|Our Feathered Friends- June 13|
|Friday, June 15, 2012|
I never thought that I would enjoy the antics of a starling till this past Sunday Afternoon. There was a juvenile starling and a young cowbird feeding together in my back yard as if they might be brothers and sisters. Myself, I've never seen a cowbird compromise a starlings nest. Why would they want to? You remember the old saying, like "Mutt and Jeff," these birds were inseparable. I will look for them tomorrow and will try to get a photo of them.
Update on "my" Tree Swallows. I am afraid that the young might take off any day now. Mom came flying into the nest box with a Crane Fly this afternoon, mostly legs and not much nutrition and would you believe it, my camera was at the ready. I am not bragging on my prowess as a photographer, but if you shoot enough you can get lucky sometimes. There was a distance of only five feet between mom and myself. Like the old saying, "even a blind Turkey will find an acorn every once in a while." Since the weather turned cooler, it takes mom and pop a little longer to find lunch for the little ones. The other day the parents were returning to the nest every couple of minutes, and now, the trips are lasting at least five minutes.
Well, my fears are true and my Tree Swallows have moved on as I am having empty nest syndrome. It would have been great if the parents had kept them in the large hay field behind the house to teach the young Swallows how to catch insects on the wing.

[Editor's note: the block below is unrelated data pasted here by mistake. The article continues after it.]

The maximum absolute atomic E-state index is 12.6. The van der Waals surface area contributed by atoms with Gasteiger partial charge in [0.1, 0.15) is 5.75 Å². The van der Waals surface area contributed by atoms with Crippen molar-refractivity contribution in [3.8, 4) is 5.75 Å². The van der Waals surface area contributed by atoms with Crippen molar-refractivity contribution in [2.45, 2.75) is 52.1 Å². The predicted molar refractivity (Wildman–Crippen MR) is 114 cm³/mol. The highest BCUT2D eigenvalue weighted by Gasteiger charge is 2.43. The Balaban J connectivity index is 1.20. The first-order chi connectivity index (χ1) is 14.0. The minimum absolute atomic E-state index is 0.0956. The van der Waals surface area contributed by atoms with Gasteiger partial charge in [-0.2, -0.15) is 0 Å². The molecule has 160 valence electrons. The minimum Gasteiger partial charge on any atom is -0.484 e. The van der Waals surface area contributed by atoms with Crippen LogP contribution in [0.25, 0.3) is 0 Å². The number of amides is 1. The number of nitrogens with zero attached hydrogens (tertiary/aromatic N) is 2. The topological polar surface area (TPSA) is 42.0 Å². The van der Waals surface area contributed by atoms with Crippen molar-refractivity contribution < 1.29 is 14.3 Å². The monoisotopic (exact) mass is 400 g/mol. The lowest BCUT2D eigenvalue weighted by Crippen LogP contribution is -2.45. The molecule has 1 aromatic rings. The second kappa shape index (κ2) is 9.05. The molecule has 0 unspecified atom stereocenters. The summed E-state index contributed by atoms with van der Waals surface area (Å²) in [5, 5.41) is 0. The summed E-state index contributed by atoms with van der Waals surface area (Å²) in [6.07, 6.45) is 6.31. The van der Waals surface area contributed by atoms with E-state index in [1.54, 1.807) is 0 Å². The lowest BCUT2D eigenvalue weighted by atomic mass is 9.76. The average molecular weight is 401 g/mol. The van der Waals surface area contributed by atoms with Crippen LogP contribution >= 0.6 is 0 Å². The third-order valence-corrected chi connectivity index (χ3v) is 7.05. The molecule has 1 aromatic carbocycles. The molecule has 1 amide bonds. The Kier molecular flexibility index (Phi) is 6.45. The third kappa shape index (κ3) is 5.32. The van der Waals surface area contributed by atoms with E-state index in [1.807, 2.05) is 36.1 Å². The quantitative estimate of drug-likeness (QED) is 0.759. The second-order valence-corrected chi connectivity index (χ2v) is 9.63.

There is only so much room here for species to nest. If the Purple Martins would show up next spring, that would be something else to write about. I have been lucky to have Eastern Bluebirds nesting so close to Tree Swallows. When either one of the Bluebirds took a rest on top of the basketball goal, in the back yard of the Carvers’ house next door, they were dive-bombed by the Swallows. It was all for show as when the Swallows dived at the Bluebirds, all the Bluebirds did was nod their head to get out of range. Such a simple move would draw a chuckle from me each and every time.
Across the hay field behind my house are the trails of the Don Fox Park, and I see potential for putting out a few more Bluebird boxes on some of the smaller trees. By putting these houses out it would improve the possibility of getting more Tree Swallows to nest here. When placing out Bluebird boxes there needs to be daylight above the box. Most people that walk the trails would not interfere with the birds nesting, but there is a small percentage that couldn't keep their hands off them.
If I can get some donations from some of my "OFF" readers, we could make the trail even more enjoyable to walk. You can purchase cedar blueboxes at Lowe’s for just under $10 apiece. Being made of cedar, wasps will not build in them and raise havoc with the other occupants. I will be sticking my foot in my mouth as this is the first time that I have mentioned money in my 200 plus articles. It's just a thought and a way to give back something to the fine people of Lebanon, as long as the Don Fox Park powers that be will not mind this undertaking. By having some of the boxes on the trees, it would have to be made snake-proof before I would chance it.
Also for my friends that read the Our Feathered Friends article on our website under the blogs section. I just want to eat some crow from a misspelling of the word "Huge" instead of typing “Hugh.” The grasshopper was not named "Hugh" but it was a "Huge" beastly insect. It was printed correctly in the newspaper, but snuck by in the on-line article."MY Bad." My computer has no spell check, but I do have access to an old 1968 Webster’s New World Dictionary and Student Handbook.
The Black Bear in last week’s article was sent from East Tennessee and represents the trouble that a bear will go to find food.